Tips for travel nurses: If you’re stuck between housing choices, make a pros and cons list for each option to help you decide. Also, most young families want carpet floors for their children, so that may be something you look for in a house option.

Extended Family

A big downside to traveling with your family is the time away from relativities. Of course, you want your children to grow up close to family, but sometimes that does not work out well. However, even if you live far away, you can take assignments near family members and spend time with them during visits. It also can also become a low-cost vacation for visiting family members. For others, consider taking an assignment near a family member that you typically would not see that often. This might actually be a nice way to make familial connections that have not been as strong.

Babysitters, Doctors, etc.

Trying to find caregivers while on the road was always a hassle. Most of the time you don’t have the luxury of having a relative babysit due to traveling, so finding a babysitter you can trust can be a little hard because you are new to the area. However, it didn’t stop after finding a babysitter. You have to also look for pediatricians. You’ll start to have doctors throughout different cities and when you drive through your hometown, try to go to appointments as much as possible.

Additional tip: This is a new obstacle you will face, so it is essential to plan out your system for this before deciding to travel with your family. Also speak to your primary before you leave about Telehealth services. Telehealth and its service offerings have extended greatly as of late.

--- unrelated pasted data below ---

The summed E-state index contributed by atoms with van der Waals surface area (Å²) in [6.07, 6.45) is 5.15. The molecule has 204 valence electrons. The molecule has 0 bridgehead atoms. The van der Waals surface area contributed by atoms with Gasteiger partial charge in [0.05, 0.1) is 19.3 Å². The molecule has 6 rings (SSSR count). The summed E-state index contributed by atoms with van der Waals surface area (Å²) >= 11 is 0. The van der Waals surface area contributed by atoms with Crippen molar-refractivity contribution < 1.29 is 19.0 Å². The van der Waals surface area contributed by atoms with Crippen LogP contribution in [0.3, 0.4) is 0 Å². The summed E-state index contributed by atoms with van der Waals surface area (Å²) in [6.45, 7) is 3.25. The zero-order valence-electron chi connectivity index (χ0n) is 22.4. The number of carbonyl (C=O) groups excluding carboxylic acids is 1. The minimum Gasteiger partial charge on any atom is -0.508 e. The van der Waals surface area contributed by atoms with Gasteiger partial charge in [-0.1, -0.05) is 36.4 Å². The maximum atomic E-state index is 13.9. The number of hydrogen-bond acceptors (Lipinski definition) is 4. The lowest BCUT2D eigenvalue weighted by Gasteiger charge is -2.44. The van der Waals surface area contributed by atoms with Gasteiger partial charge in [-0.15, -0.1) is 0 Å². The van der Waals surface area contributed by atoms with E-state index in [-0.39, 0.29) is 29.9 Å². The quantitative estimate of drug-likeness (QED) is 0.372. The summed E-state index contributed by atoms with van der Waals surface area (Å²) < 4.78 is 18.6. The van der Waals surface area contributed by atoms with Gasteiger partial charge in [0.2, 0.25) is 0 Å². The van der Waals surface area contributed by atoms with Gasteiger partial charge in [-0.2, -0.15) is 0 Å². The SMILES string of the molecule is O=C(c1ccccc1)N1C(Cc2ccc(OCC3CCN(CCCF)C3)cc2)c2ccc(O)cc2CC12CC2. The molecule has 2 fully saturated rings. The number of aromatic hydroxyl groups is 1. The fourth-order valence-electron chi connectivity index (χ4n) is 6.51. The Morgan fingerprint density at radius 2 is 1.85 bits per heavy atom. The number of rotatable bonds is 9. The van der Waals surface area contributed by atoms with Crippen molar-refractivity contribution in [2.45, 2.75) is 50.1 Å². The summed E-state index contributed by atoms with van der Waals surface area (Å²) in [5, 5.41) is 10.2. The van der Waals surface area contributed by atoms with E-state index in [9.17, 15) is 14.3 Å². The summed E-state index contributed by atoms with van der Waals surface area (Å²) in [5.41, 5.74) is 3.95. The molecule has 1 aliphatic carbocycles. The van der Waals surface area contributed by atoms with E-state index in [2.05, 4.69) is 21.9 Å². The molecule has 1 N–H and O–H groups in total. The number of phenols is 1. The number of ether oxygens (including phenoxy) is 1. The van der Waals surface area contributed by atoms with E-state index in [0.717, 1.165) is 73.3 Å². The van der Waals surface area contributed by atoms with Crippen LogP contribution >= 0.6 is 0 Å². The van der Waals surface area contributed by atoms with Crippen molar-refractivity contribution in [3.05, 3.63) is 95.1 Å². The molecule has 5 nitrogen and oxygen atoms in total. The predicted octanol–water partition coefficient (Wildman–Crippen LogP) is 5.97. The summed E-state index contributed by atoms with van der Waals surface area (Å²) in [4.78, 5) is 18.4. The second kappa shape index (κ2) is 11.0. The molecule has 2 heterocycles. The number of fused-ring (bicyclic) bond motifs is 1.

Schools

All kids need to go to school, but when traveling, you have a couple of different options. If your child is not of the age to go yet, consider: 1) travel only during the summer with family, or 2) homeschool your kids. Homeschooling is a commitment and we don’t suggest that lightly. However, if your child is attending a traditional school setting and you still wish to travel, then you should consider taking a three-month leave to take a travel assignment in the summer.

Activities

If you are not quite settled in a community yet, play dates are a bit limited but try to manage to find other ways to have fun.

  • Visit the community pool, playground, and walk on trails.
  • Find groups of parents and their kids that have play dates weekly, so you join them when we can.

Tips for travel nurses: You can use websites to help you find playdate groups or activities you can attend in your area.

  • Explore some new museums and parks.

Tips for travel nurses: If you’re new to the city, you can search for things to do with your child. (For example, many libraries have programs for kids of all ages.)

  • Plan to sign up your kids for swimming lessons when they get a little older.

Tips: If your child is older you may want to consider putting them in lessons for swimming, soccer, baseball, taekwondo, etc.

Travel nursing with a family has its challenges, but as a result, your family can get very close. You can make lots of memories during your journey.